Experienced color matchers know this, but here is a factor to consider in case you are a novice- the proverbial comparing apples to apples. When you say you have no problems with the dye, I hope you are comparing apples to apples, that is, comparing wet parts to a wet standard, or dry parts to a dry standard. The water on parts as they leave the dye rinse will make the parts darker than they will look when dry, especially if the parts have a matte finish. It's basic optical physics where the water turns normally refracted (scattered) light into reflected light from a glossy surface.
Checking the actual in-process color vs. your color standard(s) can be done in two ways: several shops I have been in take an air hose and blow-dry a part or small section of a large part to check color vs.standards. Naturally the blow-off air must be completely oil-free. The other way is to compare two wet surfaces. A well-sealed color standard may not wet very well, plus the constant wetting can eventually change the color of the standard. I used to get around that by applying a water-white clear lacquer to half of one surface of my color standards. The lacquered surface has the color of a wet part. You may later need to worry about yellowing of the lacquer, but color standards need to be retired periodically for new ones anyway.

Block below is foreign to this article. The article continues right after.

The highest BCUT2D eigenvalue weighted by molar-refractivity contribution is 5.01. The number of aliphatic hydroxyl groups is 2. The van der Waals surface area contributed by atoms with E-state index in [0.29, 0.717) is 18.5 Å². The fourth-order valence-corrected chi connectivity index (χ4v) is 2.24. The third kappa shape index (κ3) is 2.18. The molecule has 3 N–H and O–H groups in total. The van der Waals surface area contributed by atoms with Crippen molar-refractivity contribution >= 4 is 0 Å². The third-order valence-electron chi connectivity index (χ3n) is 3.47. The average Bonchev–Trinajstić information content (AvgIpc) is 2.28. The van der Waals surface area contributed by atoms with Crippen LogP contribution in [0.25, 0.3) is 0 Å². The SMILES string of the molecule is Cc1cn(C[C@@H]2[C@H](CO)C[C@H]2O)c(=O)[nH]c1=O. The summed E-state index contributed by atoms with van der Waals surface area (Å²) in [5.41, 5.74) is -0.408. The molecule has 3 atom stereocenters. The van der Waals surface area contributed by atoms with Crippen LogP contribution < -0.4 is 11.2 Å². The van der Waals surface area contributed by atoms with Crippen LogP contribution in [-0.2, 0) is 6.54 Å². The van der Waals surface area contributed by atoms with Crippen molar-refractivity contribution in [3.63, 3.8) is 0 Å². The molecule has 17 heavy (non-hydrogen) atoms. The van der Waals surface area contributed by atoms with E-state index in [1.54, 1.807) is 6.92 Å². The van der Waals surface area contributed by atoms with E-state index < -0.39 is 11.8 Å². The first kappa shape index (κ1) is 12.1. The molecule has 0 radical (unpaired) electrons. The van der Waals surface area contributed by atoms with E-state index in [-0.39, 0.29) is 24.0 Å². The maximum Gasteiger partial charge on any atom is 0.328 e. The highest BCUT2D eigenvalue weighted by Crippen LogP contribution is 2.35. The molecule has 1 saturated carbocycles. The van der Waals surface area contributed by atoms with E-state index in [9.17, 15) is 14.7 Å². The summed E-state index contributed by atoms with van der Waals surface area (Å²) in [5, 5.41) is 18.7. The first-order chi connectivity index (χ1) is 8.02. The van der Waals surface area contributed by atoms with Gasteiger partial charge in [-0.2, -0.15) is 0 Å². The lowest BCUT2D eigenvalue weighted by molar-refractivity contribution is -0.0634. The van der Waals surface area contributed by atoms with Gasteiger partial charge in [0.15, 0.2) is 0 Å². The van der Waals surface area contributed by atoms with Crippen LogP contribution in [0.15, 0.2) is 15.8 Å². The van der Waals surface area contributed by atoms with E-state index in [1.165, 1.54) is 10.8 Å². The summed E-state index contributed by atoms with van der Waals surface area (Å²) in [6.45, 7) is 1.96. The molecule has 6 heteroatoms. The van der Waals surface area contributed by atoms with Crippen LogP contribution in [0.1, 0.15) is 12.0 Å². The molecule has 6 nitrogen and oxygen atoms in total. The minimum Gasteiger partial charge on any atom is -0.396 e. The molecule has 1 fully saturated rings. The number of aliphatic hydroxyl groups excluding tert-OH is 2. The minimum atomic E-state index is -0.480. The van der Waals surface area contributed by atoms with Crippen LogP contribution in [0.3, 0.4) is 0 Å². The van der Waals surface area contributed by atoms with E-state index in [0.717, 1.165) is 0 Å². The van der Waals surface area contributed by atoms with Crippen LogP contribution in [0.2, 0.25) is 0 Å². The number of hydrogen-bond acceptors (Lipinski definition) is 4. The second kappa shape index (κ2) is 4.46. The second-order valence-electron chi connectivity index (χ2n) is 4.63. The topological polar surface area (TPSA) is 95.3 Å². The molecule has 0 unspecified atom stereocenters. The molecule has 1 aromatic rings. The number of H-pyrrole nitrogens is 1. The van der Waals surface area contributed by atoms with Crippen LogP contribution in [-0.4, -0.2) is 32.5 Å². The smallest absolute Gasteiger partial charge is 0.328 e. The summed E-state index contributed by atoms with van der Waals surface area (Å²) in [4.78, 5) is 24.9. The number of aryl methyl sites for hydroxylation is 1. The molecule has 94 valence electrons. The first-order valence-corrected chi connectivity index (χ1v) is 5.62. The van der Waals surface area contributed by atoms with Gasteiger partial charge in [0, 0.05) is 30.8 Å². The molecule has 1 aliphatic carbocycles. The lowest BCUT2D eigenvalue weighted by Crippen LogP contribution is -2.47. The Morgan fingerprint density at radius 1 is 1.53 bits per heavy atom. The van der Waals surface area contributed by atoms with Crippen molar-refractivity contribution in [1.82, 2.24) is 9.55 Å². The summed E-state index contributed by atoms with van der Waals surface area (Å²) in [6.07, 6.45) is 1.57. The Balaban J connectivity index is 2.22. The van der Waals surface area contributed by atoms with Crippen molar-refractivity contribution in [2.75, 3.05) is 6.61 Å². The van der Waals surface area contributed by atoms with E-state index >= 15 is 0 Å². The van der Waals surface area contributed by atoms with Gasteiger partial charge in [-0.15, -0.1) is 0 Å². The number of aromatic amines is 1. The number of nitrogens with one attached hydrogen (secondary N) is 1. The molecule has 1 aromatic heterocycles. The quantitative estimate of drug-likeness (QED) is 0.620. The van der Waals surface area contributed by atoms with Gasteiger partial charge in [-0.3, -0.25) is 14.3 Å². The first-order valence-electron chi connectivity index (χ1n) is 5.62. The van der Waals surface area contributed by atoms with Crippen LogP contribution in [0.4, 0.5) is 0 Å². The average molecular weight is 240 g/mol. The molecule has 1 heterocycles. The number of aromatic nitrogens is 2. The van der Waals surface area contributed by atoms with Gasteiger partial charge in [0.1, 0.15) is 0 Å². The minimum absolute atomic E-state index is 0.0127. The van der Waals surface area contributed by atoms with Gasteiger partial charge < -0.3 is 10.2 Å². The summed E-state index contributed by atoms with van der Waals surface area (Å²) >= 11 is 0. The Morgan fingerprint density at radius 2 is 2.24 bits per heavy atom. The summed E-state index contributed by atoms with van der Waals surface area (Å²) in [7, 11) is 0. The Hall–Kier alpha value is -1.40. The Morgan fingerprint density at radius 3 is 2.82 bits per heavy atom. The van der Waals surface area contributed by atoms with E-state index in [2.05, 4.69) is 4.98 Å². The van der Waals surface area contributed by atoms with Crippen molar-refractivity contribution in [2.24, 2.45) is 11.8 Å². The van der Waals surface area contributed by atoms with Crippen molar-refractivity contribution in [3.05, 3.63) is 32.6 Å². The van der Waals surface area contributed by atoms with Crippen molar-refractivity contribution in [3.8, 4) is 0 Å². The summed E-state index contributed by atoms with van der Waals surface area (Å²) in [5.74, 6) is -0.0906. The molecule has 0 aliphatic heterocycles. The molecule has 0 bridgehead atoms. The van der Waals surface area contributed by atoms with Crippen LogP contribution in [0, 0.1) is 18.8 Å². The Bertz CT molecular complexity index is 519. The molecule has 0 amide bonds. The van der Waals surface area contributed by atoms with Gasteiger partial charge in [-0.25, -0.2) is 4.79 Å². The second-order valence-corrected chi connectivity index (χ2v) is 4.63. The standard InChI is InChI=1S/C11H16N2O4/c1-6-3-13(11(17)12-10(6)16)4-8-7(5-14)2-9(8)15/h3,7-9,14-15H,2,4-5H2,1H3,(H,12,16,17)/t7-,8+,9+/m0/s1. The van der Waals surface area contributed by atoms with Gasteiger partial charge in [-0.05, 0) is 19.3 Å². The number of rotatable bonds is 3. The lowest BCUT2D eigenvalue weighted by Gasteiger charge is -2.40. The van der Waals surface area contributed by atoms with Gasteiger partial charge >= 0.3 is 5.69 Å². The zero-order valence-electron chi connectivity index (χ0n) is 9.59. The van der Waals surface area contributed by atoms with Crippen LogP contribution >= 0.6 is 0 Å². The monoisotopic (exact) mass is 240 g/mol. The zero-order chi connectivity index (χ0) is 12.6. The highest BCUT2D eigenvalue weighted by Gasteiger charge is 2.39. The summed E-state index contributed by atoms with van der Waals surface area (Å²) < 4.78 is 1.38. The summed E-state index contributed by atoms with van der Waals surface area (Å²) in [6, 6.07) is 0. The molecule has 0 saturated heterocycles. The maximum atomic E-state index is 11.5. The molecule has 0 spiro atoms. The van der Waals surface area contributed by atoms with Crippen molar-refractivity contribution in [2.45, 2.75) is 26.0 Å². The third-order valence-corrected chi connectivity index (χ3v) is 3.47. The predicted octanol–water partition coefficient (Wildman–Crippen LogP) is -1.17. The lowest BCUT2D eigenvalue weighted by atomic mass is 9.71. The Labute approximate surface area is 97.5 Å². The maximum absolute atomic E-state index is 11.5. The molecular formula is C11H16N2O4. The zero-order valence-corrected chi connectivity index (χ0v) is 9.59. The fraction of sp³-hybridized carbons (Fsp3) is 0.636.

Another factor in matching colors: it goes without saying to do the color matching in a well lit area, but also consider that the color match should be done under the same light conditions as the lighting conditions where your customer will be looking at the parts. Colors can match under fluorescent lights, but can look different under incandescent or natural lighting. A prime example of this phenomenon is the color comparison between the old integral colored anodize and two-step electrolytic colored anodize. When the two-step process first broke into the market, there were many arguments over color matching.
As the two previous letters state, one can expect some degree of leaching in any seal, and you may find it beneficial to establish a "before seal" color standard slightly darker than the final color.
- Madison Heights, Michigan
An addition to Phil's comment.
We had a significant argument with a customer. Finally went to his place and looked. The cause of the difference of opinion was we used cool white fluorescent tubes set high, and they used warm white set lower. It made a big difference in what showed up. Replacing one bank of tubes solved all of the difference of opinion.James Watts
- Navarre, Florida
Although you mentioned that your sealing bath operating with pH 5.8. I do suggest that you better recheck your bath pH control. As far as I concerned, if your bath pH is too low, less than pH 5.0. Fluoride (might be part of the formulation) is too aggressive and at this moment, it would attack the boehmite film and eventually deteriorate the colour. Besides that, I also like to suggest that the sealing water quality have to be checked. If the sealing water quality is too bad, for example, silicate content is too high, more than 10 ppm, the sealing process is not efficient as the result, the color leached off.Lim Heng Kam